A Second World War veteran who is still diving at the age of 94 is set to star in a documentary.

Ray Woolley, who learnt to dive in the waters off Weymouth and Portland, claimed the title of world’s oldest scuba diver last year, an accolade that is recognised by Guinness World Records.

Now, he’s the focus of a documentary which will premiere at the 13th Cyprus International Film Festival in June highlighting his passion for diving and healthy approach to ageing.

Mr Woolley began diving with the Weymouth and Portland Sub Aqua Club in 1960, and he credits the club with helping to spark his passion for the sport. Speaking to the Dorset Echo last year, after his world record attempt, he admitted he is lucky to be as fit as he is - but it’s diving that keeps him going.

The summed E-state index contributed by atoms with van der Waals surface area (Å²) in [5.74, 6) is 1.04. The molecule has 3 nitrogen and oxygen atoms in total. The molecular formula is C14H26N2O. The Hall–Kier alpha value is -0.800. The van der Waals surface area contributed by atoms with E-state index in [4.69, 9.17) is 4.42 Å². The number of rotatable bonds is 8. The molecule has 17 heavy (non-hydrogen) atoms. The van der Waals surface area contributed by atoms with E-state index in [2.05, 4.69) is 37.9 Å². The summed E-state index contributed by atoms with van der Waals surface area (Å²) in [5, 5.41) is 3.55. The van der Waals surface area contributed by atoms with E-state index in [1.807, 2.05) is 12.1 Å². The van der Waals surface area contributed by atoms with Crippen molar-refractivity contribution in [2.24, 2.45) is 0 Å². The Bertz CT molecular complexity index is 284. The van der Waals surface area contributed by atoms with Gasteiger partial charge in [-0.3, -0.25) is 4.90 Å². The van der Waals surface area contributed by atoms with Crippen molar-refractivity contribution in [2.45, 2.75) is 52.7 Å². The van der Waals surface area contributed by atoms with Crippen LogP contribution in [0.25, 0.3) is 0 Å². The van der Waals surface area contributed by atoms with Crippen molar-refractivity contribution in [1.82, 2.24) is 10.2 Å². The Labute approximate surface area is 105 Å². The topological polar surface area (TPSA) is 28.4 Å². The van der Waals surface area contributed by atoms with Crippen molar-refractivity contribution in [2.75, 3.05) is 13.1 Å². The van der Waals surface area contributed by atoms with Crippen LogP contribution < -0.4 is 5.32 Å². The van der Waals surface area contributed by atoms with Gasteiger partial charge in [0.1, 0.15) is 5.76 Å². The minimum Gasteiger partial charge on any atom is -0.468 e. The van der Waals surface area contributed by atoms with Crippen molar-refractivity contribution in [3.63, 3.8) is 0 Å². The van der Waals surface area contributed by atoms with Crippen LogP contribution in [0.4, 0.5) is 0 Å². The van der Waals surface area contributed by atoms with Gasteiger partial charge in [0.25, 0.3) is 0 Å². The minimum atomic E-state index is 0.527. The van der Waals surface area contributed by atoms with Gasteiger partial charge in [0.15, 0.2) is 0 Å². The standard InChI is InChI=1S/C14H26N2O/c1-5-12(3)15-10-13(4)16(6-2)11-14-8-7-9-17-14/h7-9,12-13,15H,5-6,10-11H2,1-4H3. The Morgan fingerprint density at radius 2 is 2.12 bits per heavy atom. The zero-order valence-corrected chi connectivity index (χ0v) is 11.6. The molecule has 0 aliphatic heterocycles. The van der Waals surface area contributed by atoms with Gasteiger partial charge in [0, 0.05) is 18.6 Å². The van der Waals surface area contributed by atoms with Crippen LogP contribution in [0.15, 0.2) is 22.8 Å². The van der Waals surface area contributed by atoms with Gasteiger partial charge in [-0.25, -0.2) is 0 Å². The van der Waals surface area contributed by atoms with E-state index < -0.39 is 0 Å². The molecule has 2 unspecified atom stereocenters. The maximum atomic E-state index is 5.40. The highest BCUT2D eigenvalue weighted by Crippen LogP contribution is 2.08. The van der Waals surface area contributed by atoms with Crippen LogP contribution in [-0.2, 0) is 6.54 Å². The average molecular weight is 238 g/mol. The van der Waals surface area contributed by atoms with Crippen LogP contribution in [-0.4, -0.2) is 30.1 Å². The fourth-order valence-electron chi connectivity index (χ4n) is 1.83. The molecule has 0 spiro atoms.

Now living in Limmassol, Cyprus, Mr Woolley is originally from Port Sunlight on the Wirral Peninsula. He served in the Royal Navy in the Second World War and SBS Special Force 281 in the Dodecanese. After the war, he trained as radio engineer and whilst working for the British foreign office was posted to Cyprus in 1964.

He was awarded the Cyprus Hearts of Gold Lifetime Achievement Award 2018 in December, which was presented to him by the British High Commissioner to Cyprus

Mr Woolley said that he is delighted with the film and is getting used to all of the attention he’s getting.

“It’s all come about by being active, that’s how I’ve been noticed. The attention is rather nice at my age; I’m doing something that I enjoy and people see I’m doing something a little different from what’s ‘normal’,” he said.

Mr Woolley has vowed to hold onto his Guinness World Record and is already planning a dive to the Zenobia wreck later this year.

Healthy eating and exercise are what keep people active at an older age, he believes, although he added: “Don’t deprive yourself, I enjoy a toasted bacon sandwich once a week.

“If I can inspire just one person to get up out of their chair and do something, then that’s great.